The effects of physical training on quality of life, aerobic capacity, and cardiac function in older patients with heart failure: a meta-analysis

Maamer Slimani*, Rodrigo Ramirez-Campillo, Armin Paravlic, Lawrence D. Hayes, Nicola Luigi Bragazzi, Maha Sellami

*Corresponding author for this work

Research output: Contribution to journalReview articlepeer-review

4 Citations (Scopus)
25 Downloads (Pure)

Abstract

Aim

The purposes of this meta-analysis were to quantify the effectiveness of physical training on quality of life (QoL), aerobic capacity, and cardiac functioning in older patients with heart failure (HF) and evaluate dose-response relationships of training variables (frequency, volume, and duration). 

Methods

Scholarly databases (e.g., PubMed/MEDLINE, Google Scholar, and Scopus) were searched, identifying randomized controlled trials that investigated the effectiveness of different training modes on QoL (assessed by the Minnesota Living with Heart Failure Questionnaire), aerobic capacity (assessed by the 6 min walk test) and cardiac function (assessed by left ventricular ejection fraction). 

Results

Twenty five studies were included with a total of 2,409 patients. Results showed that exercise training improved total QoL (small ES = −0.69; 95% CI −1.00 to 0.38; p < 0.001), aerobic capacity (small ES = 0.47; 95% CI 0.15-0.71; p = 0.002) and cardiac function (moderate ES = 0.91; 95% CI 0.37-1.45; p = 0.001). In addition, univariate analyses revealed the moderating variable 'training mode' significantly influenced aerobic capacity (Q = 9.97; p = 0.007), whereby, resistance training had the greatest effect (ES = 1.71; 95% CI 1.03-2.39; p < 0.001), followed by aerobic training (ES = 0.51; 95% CI 0.30-0.72; p < 0.001), and combined training (ES = 0.15; 95% CI −0.24 to 0.53; p = 0.45). Meta-regression analysis showed that only the duration of an intervention predicted the effect of physical training on QoL (coefficient = −0.027; p = 0.006), with shorter training durations (12 weeks) showing larger improvements.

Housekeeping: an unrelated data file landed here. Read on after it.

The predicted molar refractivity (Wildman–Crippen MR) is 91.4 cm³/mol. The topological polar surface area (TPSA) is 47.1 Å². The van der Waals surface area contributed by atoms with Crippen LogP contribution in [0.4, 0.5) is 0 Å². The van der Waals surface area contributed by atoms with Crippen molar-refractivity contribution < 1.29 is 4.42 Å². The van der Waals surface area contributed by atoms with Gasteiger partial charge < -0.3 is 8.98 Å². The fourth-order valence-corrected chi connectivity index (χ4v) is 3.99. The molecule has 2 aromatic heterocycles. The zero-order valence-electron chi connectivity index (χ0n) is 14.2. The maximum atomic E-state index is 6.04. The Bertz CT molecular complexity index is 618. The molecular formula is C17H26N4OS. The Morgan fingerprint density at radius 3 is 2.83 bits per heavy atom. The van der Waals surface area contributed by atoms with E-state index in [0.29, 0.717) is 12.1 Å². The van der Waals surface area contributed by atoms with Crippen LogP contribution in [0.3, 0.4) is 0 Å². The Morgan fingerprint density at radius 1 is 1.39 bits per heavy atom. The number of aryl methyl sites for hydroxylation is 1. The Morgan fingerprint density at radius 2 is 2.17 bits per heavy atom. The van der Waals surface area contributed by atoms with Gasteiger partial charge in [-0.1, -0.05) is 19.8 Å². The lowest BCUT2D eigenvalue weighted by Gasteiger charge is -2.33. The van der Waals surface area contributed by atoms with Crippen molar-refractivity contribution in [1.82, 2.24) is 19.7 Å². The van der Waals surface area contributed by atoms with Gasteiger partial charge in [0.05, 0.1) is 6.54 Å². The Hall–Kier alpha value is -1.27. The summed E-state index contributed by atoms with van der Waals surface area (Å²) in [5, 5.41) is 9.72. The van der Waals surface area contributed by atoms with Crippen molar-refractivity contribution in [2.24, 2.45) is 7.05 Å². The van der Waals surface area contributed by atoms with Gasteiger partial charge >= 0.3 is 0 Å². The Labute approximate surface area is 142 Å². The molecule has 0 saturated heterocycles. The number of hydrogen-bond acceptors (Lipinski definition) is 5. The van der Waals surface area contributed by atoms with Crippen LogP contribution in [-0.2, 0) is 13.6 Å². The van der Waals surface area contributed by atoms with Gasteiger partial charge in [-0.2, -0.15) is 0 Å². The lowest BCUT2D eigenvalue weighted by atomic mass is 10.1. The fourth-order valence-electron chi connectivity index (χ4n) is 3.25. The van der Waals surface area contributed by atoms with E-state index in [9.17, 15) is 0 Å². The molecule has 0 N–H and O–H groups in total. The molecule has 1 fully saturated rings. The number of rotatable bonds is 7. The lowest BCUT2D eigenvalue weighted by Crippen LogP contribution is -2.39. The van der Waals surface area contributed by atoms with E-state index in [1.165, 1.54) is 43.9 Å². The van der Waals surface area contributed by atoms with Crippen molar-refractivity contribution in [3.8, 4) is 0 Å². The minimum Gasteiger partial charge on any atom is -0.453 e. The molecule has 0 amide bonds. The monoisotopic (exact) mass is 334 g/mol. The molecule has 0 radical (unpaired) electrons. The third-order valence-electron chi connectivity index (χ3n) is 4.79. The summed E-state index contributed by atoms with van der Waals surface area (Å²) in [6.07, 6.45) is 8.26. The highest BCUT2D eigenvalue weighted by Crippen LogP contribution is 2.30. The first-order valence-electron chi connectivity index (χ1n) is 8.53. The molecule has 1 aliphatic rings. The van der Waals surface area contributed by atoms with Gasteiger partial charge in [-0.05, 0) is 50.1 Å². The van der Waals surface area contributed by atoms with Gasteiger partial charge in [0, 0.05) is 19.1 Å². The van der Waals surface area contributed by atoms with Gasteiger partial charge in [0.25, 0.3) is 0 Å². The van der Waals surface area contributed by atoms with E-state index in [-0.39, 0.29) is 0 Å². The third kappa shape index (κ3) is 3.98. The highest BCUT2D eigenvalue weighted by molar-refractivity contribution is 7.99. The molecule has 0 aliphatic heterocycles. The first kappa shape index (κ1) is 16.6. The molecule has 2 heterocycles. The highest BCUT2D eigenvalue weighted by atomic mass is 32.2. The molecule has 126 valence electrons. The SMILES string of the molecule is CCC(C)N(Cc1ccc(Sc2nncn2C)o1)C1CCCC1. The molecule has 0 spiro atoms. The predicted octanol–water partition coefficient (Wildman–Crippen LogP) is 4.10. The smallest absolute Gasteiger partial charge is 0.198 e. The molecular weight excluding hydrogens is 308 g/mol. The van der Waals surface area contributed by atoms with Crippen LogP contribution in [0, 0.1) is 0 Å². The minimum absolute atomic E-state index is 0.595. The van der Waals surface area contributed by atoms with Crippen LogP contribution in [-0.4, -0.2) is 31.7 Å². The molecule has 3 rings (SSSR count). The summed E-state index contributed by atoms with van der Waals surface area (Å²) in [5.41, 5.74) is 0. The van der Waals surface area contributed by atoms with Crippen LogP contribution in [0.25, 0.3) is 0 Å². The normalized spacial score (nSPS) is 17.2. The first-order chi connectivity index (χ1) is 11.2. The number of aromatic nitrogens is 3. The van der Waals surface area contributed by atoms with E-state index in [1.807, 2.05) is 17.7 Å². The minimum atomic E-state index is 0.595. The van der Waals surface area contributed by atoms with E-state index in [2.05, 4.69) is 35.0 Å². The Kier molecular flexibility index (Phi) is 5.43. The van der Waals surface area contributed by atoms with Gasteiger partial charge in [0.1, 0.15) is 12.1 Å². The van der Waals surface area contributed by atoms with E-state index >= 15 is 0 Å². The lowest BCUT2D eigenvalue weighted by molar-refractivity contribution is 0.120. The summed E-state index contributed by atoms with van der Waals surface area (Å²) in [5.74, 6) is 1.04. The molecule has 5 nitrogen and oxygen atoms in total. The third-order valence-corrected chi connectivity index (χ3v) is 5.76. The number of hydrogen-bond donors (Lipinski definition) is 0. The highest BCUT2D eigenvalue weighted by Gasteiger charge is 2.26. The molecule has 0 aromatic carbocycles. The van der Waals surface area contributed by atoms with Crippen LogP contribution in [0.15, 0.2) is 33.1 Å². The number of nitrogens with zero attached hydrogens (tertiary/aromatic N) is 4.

Conclusion

The present meta-analysis showed that physical training has positive effects on QoL, aerobic capacity, and cardiac function in older patients with HF. Practitioners should consider both training volume and mode when designing physical training programs in order to improve QoL and aerobic capacity in older patients with HF.

Original languageEnglish
Article number1564
Number of pages13
JournalFrontiers in Physiology
Volume9
Issue numberNOV
DOIs
Publication statusPublished - 12 Nov 2018
Externally publishedYes

Keywords

  • Cardiac rehabilitation
  • Exercise training
  • Health status
  • Physical function
  • Resistance training

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